Reaching the Urban Sojourner
December 16, 2013
Rev. Scott Strickman, M.Div. '02
Rev. Scott Strickman is currently the Associate Pastor of Emmanuel Presbyterian Church in New York, NY. He also serves Westminster as a regional alumni representative, helping connect the seminary to its alumni to serve them better. Recently, we spoke with Rev. Strickman about his time at Seminary, his current role at Emmanuel, and the challenge of ministry in the midst of a transient city.
Westminster was only one of a few places Scott considered for seminary. However, as he examined the doctrinal standards and the quality of the education, Westminster became a clear choice. “I wanted a program that was academically strong. I also wanted to go to a place that had a high view of the Bible and that would be the foundation for everything that was taught.” Scott felt that Westminster was the best place to put himself “on track for a lifelong ministry.”
At Westminster, Scott enjoyed fellowship with students with whom he lived in Machen Hall. He also met his future wife during his time at Westminster. He greatly appreciated a winter-term trip to Jerusalem led by the Old Testament department, and, overall, was greatly impressed by the devotion of the faculty: “In choosing a seminary it was important that the faculty weren’t just people who were passing on information. I wanted authenticity. Do these guys believe this stuff? The Westminster faculty proved to be men who were seeking to pass on the faith. That was important. I wasn’t just listening to what I was being taught, but I was watching the person teaching. I was very grateful that there are a lot of godly men on faculty.”
Scott was a member at Redeemer Presbyterian Church in New York City, so he would take classes during the week at Westminster and drive back to New York on the weekends. Of that time, he says, “In my first year, a guy named Charlie Drew (M.Div. ’78) came on staff at Redeemer. During my second year, he started talking about planting a church out of Redeemer, and I expressed a willingness to be involved.” In his third year, the church plant began to gather and he was able to come on staff at Emmanuel by the time he graduated from seminary.
Emmanuel Presbyterian Church meets on Sundays very close to Columbia University. Because of the church’s proximity to a prestigious university, Scott feels as though his education at Westminster has prepared him well for interacting with smart people. “In terms of the relational connections of people who come to our church, they tend to be pretty sharp. And I think Westminster—really, the academic component—prepared me to engage the kinds of questions smart people are wrestling with.”
Being a part of the bustling New York City also presents unique challenges: “Our church is near a university, and the city in general is transient—people come to Manhattan to launch their career and then they leave—so there is a lot of turnover. One of the challenges we have is that we invest in people, and, just when they’re ready to be a leader in the church, they move away. Every time we get to know and love somebody, they go. We’re constantly getting to know people, and, while there’s an energetic and exciting component to that, we are constantly trying to raise up elders, people for our diaconate, and people who lead. It’s really hard to establish roots and have continuity.”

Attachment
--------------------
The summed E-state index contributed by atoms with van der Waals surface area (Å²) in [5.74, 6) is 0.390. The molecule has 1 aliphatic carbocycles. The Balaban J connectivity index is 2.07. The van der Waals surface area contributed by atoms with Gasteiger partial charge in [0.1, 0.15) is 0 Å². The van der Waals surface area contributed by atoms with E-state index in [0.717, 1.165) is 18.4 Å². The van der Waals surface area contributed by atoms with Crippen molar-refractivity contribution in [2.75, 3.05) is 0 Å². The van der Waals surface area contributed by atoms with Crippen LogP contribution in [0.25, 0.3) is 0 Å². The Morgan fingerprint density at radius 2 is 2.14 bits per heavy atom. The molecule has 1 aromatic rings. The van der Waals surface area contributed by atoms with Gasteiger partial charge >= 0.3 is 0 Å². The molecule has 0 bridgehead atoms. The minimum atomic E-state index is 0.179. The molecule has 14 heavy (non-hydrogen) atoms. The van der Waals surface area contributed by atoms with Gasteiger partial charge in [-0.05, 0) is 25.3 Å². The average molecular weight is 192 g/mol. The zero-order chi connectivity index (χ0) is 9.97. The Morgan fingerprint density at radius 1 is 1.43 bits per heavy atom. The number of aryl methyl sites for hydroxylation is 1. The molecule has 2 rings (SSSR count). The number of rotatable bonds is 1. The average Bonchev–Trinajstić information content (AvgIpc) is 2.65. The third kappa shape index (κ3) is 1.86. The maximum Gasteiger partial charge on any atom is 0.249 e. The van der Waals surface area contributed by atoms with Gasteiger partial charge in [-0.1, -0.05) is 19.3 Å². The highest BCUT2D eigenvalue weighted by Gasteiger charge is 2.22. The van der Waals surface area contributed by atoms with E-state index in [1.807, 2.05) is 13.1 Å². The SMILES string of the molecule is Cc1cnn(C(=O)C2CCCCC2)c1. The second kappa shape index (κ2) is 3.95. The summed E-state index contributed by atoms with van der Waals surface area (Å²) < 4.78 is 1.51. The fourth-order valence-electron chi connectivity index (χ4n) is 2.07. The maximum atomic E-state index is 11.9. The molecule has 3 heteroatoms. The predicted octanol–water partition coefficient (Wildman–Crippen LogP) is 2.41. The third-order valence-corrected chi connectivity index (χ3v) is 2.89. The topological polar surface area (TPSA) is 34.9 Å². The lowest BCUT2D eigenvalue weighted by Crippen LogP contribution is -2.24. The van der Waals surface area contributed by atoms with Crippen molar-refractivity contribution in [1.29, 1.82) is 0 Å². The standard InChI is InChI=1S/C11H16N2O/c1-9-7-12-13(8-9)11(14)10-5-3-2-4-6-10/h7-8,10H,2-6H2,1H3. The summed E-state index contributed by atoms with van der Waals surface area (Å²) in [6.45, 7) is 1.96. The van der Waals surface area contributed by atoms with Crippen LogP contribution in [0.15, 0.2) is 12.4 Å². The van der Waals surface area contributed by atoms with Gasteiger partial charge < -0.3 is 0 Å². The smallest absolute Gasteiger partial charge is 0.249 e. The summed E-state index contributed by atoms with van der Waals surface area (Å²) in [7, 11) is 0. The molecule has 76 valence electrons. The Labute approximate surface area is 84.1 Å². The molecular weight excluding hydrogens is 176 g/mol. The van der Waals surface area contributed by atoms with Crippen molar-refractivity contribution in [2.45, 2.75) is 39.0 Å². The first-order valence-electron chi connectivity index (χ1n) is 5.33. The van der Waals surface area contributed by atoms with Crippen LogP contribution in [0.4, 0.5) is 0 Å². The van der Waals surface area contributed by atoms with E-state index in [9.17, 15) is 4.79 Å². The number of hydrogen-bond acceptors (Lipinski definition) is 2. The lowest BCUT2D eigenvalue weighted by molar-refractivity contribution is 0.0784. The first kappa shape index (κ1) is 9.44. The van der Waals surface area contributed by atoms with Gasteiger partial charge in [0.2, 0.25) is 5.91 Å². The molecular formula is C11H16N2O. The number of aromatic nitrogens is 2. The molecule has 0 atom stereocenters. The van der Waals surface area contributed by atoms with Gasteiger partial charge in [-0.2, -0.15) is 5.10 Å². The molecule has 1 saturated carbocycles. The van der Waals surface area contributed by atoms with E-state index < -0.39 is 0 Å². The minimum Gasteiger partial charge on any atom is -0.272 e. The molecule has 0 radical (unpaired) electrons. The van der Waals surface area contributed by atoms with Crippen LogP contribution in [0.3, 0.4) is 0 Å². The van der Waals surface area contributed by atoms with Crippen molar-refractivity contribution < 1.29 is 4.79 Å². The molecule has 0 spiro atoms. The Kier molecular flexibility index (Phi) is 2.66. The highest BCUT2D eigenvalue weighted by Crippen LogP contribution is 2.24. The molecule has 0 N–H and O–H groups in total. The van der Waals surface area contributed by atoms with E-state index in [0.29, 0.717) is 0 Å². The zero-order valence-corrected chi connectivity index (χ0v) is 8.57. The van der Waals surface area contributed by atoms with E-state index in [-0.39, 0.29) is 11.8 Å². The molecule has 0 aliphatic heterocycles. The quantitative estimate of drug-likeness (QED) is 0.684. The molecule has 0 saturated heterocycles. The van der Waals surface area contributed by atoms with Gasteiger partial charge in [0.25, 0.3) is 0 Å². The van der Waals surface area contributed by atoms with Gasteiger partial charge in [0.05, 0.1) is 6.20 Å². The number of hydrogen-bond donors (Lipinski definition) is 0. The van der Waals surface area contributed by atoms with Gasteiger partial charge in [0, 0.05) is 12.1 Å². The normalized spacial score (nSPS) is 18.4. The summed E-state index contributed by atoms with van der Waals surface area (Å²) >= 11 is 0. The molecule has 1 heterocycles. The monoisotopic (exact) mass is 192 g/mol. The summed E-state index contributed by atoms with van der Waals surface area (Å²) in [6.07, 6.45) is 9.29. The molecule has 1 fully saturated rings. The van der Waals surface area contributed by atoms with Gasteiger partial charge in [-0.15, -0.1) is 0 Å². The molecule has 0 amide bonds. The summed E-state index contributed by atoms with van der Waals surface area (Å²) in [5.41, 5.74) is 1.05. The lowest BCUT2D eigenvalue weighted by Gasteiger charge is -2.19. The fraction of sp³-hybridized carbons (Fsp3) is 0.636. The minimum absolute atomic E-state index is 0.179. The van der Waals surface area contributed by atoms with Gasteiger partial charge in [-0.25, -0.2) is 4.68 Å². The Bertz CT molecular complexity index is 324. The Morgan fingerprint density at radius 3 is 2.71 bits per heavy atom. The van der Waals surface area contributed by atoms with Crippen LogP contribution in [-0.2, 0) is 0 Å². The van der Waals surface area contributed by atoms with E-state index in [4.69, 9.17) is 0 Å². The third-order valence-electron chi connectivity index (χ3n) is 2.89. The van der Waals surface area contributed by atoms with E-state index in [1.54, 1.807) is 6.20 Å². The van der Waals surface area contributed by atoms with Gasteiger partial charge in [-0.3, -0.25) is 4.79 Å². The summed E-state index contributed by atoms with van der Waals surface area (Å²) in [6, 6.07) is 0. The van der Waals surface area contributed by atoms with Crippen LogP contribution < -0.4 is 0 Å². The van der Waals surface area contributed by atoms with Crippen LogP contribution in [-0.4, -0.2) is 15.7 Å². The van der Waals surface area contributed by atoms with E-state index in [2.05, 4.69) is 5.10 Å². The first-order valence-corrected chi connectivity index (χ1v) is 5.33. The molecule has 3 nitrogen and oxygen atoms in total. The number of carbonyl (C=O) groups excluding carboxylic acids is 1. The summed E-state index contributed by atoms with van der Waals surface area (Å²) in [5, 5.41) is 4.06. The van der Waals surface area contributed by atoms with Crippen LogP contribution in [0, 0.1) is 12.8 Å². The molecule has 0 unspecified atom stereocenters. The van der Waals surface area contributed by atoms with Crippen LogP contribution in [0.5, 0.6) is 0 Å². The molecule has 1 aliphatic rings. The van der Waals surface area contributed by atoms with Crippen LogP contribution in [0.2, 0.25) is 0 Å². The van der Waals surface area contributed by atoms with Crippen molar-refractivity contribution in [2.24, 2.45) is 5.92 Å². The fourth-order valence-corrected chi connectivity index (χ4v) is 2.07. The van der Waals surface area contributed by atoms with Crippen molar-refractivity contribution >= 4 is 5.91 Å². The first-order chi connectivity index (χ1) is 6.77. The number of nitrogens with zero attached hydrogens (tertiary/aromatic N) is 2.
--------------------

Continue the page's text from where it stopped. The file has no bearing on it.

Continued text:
The transience that Scott, Charlie, and the staff at Emmanuel experience, while a challenge at times, has also provided a unique opportunity. “If we try to invest in people in the few years that they’re here, we know we’re going to impact other major cities. Typically, when people move on from our church it’s because they’re going to Singapore, or London, or Los Angeles, or some other major center. So in terms of the impact we’re having, we’re hoping that we’re having a bit of a global impact.”
Transience isn’t the only challenge Emmanuel Church faces. “On the one hand you have an Ivy League university and elite types in the neighborhood, but there are also housing projects. They are two very different groups, and it’s hard to engage both equally well. We naturally engage the university well, but we struggle to effectively reach out to and serve all our neighbors.”
In the midst of the work Scott does as associate pastor, he graciously assists Westminster as a regional alumni representative. “I really valued my Westminster years, and so I want the health of Westminster perpetuated.” Part of his role as alumni representative is to talk to people who might be interested in attending seminary, and as he talks with them he reminds them of the importance of being a part of a church. “I believe in the apprentice model: if you intern with a good pastor, you learn how to do ministry in the context of a local church. Westminster provides the academic training necessary to prepare you for so many aspects of ministry, but I like that there is a focus so that the seminary can do what it was meant to do. Westminster is a great place to learn the Bible, surrounded by people who love God and want to see the Gospel proclaimed, people come to faith, and the mission of the church advanced.”
Scott’s prayer is that he would remain faithful in the work of the ministry and not lose sight of the joy of the Lord. Please pray for Rev. Strickman and the staff at Emmanuel Presbyterian Church as they seek to proclaim Christ to New York City and through that the rest of the world.